25th Anniversary, IEEE Conference Record - Abstracts. 1998 IEEE International Conference on Plasma Science (Cat. No.98CH36221), 1998
Summary form only given. We are investigating experimentally the effects of sheath overlap during plasma source ion implantation of a large workpiece of complex geometry. The workpiece consists of 1000 aluminum, automotive piston surrogates mounted on 4 racks; total surface area is over 16 m/sup 2/. The 4 racks are positioned parallel to each other, 0.25 m apart, in an ...
IFEC 2011-International Future Energy Challenge 2011
APEC 2011- Methode Electronics at APEC 2011
Masayoshi Esashi receives the IEEE Jun-ichi Nishizawa Medal - Honors Ceremony 2016
Superconducting Detectors for Astrophysics and Cosmology - ASC-2014 Plenary series - 9 of 13 - Thursday 2014/8/14
Shaping the Future of Quantum Computing - Suhare Nur - ICRC San Mateo, 2019
One HTS Josephson Junction, An Array of Applications: Has anything come from HTS devices in the last 30 years?
Kurt Petersen: 2019 IEEE Medal of Honor Recipient
In this study, the velocity distribution functions of the ions and electrons in a collisional presheath and collisionless sheath of a plasma near a wall emitting and reflecting ions and electrons are systematically determined. The collisions in the presheath are modeled by a relaxation time approximation (namely, Bhatnagar-Gross-Krook model, or simply BGK model). To find the variation in electrostatic potential with position, the model and analysis from Emmert et al. (1980), are used. Distribution functions of the ions and electrons in a collisionless presheath and sheath on a wall partially reflecting ions and electrons, therefore, can be exactly obtained. The reflections of the ions and electrons by a wall play important roles in studying heat transfer from a plasma sheath to a workpiece surface, and sputter etching and deposition, ion implantation, and ion scattering spectroscopy. Irrespective of ion and electron reflectivities, velocities of the ions in the presheath and sheath are of highly non-Maxwell-Boltzmann distributions. The electrons in the presheath are close to Maxwell-Boltzmann distributions, whereas those in the sheath are non-Maxwell-Boltzmann distributions. Even though the wall partially reflects ions and electrons, the Bohm's criterion is marginally satisfied at the sheath edge. The computed distribution functions for a completely absorbing surface agree with theoretical results provided in the literature. Good comparison of the resulted transport variables with available analytical work is presented in the companion paper.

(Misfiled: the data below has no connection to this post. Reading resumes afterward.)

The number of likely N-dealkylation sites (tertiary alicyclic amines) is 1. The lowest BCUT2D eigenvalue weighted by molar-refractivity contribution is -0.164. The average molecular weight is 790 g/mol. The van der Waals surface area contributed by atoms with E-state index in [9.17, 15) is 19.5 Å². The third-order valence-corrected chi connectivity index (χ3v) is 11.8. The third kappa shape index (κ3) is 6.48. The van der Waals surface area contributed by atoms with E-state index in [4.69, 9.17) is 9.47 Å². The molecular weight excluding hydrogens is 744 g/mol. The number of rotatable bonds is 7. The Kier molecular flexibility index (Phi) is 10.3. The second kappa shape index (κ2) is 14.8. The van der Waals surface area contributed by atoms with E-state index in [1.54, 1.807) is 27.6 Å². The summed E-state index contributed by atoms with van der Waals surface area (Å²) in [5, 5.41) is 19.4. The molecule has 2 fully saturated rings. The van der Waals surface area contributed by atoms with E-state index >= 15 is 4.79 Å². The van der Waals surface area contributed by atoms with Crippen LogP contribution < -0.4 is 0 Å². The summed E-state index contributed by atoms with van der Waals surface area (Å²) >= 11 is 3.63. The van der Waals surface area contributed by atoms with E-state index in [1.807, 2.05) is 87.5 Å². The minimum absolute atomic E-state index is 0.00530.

Summary form only given. We are investigating experimentally the effects of sheath overlap during plasma source ion implantation of a large workpiece of complex geometry. The workpiece consists of 1000 aluminum, automotive piston surrogates mounted on 4 racks; total surface area is over 16 m/sup 2/. The 4 racks are positioned parallel to each other, 0.25 m apart, in an 8 m/sup 3/ vacuum chamber. The racks of pistons are immersed in a capacitive RF plasma, with an argon gas pressure of 0.1-0.6 mtorr. We implant the pistons with the plasma ions by repeatedly pulse biasing the workpiece to 20 kV for 20 /spl mu/sec. The plasma behavior during the pulse is monitored with a Langmuir probe placed in between 2 racks of pistons. At plasma densities less than 10/sup 15/ m/sup -3/ and low gas pressures, the sheaths between the racks of pistons overlap, resulting in non-uniform implantation of the plasma ions. In addition, sheath overlap causes a drop in the plasma potential between the racks of pistons. This reduces both the measured ion current to the workpiece and the energy of the implanted ions. At gas pressures of 0.5-0.6 mtorr, we observe the creation of a high density DC discharge in the potential well. The discharge is induced by ionization of the source gas by secondary electrons. While this produces a two order-of-magnitude increase in the measured ion current, the implantation energy is still low. We model the sheath behavior with the two-dimensional, particle-in-cell code XPDP2.